Analysis of a Course of Lecures on Natural and Experimental Philosophy; Viz. 1. Properties of Matter, 2. Mechanics. 3. Chemistry, 4 and 5. Pneumatics, 6. Hydrostatics, 7. Electricity, 8. Electricity, 9. Optics, 10. Use of the Globes & C.,

Analysis of a Course of Lecures on Natural and Experimental Philosophy; Viz. 1. Properties of Matter, 2. Mechanics. 3. Chemistry, 4 and 5. Pneumatics, 6. Hydrostatics, 7. Electricity, 8. Electricity, 9. Optics, 10. Use of the Globes & C.,

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This historic book may have numerous typos and missing text. Purchasers can download a free scanned copy of the original book (without typos) from the publisher. Not indexed. Not illustrated. 1798 edition. Excerpt: ... 7. The pressure of a fluid upon the bottoms of all vessels whatever, it proportional to their bases and perpendicular height, without any regard to the quantities they contain; for if on a loose piston suspended on a balance, a column of water of a foot be weighed, it will be found to weigh as much as a column of water of the fame height, though contained in a flanging vessel that holds ten times as much. 8. If a small tube be joined to a very large one, and the whole be bent in the bottom so as the two parts may be either parallel, or make any angle, water may be poured into either tube, and it will just rise as high in the other, even tho' one should contain ten thousand times as much as the other does: This also shews that fluids press in proportion to their perpendicular heights, without any regard to their quantities; that water in pipes will ascend to the level of the Jfring from whence it came; and that jets or fountains would rise the same height, if not obstructed by angular turnings, and the rejijlance if the air into which they play. Smoke does riot rise into air because of its positive levity, but because it is lighter than the air where it is produced; hence if the small neck of a bolthead, sull of water, be mmersed in a glass of wine, the lighter wine will ascend up into the bolthead, and the heavier water descend into the glass. For the fame reason, a body specifically (or bulk for bulk) heavier than water will sink in it; a body of the fame weight will lie indifferently any where in it; and one specifically lighter will of course swira in it. Smoke is forced up a chimney by the air in the room, pressing to the rarefied air in the chimney;---hence, the patent stoves, contracting the fire-place, obliges the air to rush in with...show more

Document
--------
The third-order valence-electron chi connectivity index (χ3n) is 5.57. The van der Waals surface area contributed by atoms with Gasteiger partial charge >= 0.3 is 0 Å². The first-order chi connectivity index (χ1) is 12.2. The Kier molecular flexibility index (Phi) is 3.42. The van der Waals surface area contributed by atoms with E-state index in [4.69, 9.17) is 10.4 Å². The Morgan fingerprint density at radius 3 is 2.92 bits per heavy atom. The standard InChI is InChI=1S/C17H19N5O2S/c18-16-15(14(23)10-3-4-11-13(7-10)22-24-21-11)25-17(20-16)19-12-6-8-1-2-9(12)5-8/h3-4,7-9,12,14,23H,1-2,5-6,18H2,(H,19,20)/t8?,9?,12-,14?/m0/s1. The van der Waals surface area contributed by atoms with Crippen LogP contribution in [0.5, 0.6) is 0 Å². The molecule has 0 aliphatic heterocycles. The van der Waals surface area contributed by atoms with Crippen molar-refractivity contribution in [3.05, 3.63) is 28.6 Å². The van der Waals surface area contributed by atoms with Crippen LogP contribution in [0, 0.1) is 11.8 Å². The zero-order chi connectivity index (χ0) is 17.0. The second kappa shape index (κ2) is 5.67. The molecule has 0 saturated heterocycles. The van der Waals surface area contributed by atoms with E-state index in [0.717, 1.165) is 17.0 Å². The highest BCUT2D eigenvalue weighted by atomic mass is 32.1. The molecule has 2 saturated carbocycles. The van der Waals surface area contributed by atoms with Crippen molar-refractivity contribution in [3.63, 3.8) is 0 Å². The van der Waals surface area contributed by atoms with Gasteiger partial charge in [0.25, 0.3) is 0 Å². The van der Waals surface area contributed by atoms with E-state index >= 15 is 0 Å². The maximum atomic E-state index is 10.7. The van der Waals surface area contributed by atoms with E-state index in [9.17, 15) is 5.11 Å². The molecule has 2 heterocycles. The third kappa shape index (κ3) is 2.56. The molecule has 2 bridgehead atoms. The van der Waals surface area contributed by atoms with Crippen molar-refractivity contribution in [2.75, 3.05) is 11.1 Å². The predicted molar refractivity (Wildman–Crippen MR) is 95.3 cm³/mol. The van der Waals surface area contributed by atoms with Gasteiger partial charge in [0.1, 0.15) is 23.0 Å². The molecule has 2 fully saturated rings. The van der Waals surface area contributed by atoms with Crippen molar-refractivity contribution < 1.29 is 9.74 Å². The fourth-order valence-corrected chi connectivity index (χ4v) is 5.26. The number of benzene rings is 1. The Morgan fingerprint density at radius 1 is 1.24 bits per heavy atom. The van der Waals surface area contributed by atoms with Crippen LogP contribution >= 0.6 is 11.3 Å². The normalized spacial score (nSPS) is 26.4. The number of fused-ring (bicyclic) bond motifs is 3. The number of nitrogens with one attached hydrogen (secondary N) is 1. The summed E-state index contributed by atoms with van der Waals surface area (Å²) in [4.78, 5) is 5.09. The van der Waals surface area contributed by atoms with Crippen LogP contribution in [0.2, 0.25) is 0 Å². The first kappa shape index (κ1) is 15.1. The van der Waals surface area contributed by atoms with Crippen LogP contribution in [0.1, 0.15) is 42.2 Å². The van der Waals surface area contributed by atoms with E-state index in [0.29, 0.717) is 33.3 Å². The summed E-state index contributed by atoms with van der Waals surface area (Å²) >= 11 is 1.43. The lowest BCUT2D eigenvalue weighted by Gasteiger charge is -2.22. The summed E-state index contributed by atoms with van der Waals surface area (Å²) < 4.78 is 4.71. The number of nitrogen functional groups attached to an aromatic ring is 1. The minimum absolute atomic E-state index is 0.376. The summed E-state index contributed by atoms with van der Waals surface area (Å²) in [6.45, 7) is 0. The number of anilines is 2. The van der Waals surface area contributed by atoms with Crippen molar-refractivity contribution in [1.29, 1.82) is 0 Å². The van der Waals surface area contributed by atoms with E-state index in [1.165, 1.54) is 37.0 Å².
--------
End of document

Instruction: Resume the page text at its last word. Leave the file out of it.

Product details

  • Paperback | 28 pages
  • 189 x 246 x 2mm | 68g
  • Rarebooksclub.com
  • Miami Fl, United States
  • English
  • black & white illustrations
  • 1236594584
  • 9781236594587